“The language difficulties come into play, too,” adds Roeder. “It’s a hurdle that has to be overcome. Any international student coming into a U.S. school has more hurdles to overcome than a domestic student in terms of the job search. It’s a highly competitive process. The bottom line is we want our students to come into our program and be highly successful landing a good job. If they can’t do that, we haven’t done our job. We don’t want unhappy students or unhappy alumni.”
At the University of Southern California’s Marshall School of Business, 44% of the 1,826 applicants to its full-time MBA program last year were international—but only 21% of the school’s enrolled students this year are from outside the U.S. The upshot: 17.2% of the U.S. applicants are now students at Marshall, while only 5.6% of the international applicants are students. It’s not possible to tell how many domestic versus international applicants were accepted and declined an invitation to attend Marshall. But U.S. citizens are more than three times as likely to be enrolled at the school than international applicants.
“WE DON’T WANT TO CREATE EXPECTATIONS THAT WE CAN’T MEET.”
“In general, what you’re seeing across all universities, whether it is business school or college, is that the largest applicant pools by far are from China and India,” explains Shantanu Dutta, vice dean for graduate programs at Marshall. “They are very good applicants. It’s possible for us to fill the whole international pool by just one of these countries. But it’s very important to get diversity in the class. We have students from 18 countries, and candidates from China and India already make up the largest number of international students.”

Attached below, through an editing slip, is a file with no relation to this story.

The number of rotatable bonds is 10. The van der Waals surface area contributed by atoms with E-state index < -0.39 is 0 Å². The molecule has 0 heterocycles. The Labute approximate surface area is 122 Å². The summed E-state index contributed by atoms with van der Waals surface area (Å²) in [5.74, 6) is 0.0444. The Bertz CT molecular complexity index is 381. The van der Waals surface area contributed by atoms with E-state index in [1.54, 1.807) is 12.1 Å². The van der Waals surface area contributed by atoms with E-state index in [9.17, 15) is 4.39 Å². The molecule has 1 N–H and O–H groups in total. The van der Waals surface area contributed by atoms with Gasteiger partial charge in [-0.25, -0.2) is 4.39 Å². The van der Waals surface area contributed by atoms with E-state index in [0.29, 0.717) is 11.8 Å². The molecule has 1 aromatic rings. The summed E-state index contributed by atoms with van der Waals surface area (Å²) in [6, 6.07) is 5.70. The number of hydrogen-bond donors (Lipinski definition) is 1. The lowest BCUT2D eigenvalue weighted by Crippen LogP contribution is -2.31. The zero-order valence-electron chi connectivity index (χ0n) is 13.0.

Another key issue, adds Dutta, is the difficulty international students have getting work visas to stay in the U.S. “The hurdle rate for them in terms of getting visas is challenging,” says Dutta. “Most international students still believe in the American dream. We tell them the market is tough in the information sessions and try to manage expectations, but when they come everyone thinks they can beat the odds.
So we’re more selective on the international front. We don’t want to create expectations that we can’t meet.”
Or consider Duke University’s Fuqua School of Business. Last year, about 1,830 applicants from abroad applied for admission to the full-time MBA program. All told, international applicants accounted for 53% of Fuqua’s entire applicant pool. Yet only some 133, or 7.3%, are enrolled in the entering class. In the same year, some 1,622 U.S. citizens applied, representing the remaining 47% of the pool, and roughly 309 of them, or 19.1%, are enrolled. It’s clear that international applicants have a much harder time of getting into the school.
MBA admissions consultants say that most schools are trying to balance the diversity of an entering class with the merit of the applicants who apply. “In creating an MBA class, top business schools face the challenge of establishing ‘a meritocracy with diversity,’” says Dan Bauer, founder and managing director of The MBA Exchange, an admissions consulting firm. “Balancing meritocracy and diversity means that neither aspect can be disregarded. When these two variables are not considered in tandem, the admission process ceases to be objective and fair.”
(See next page for a table comparing applicant pools with enrolled MBA students)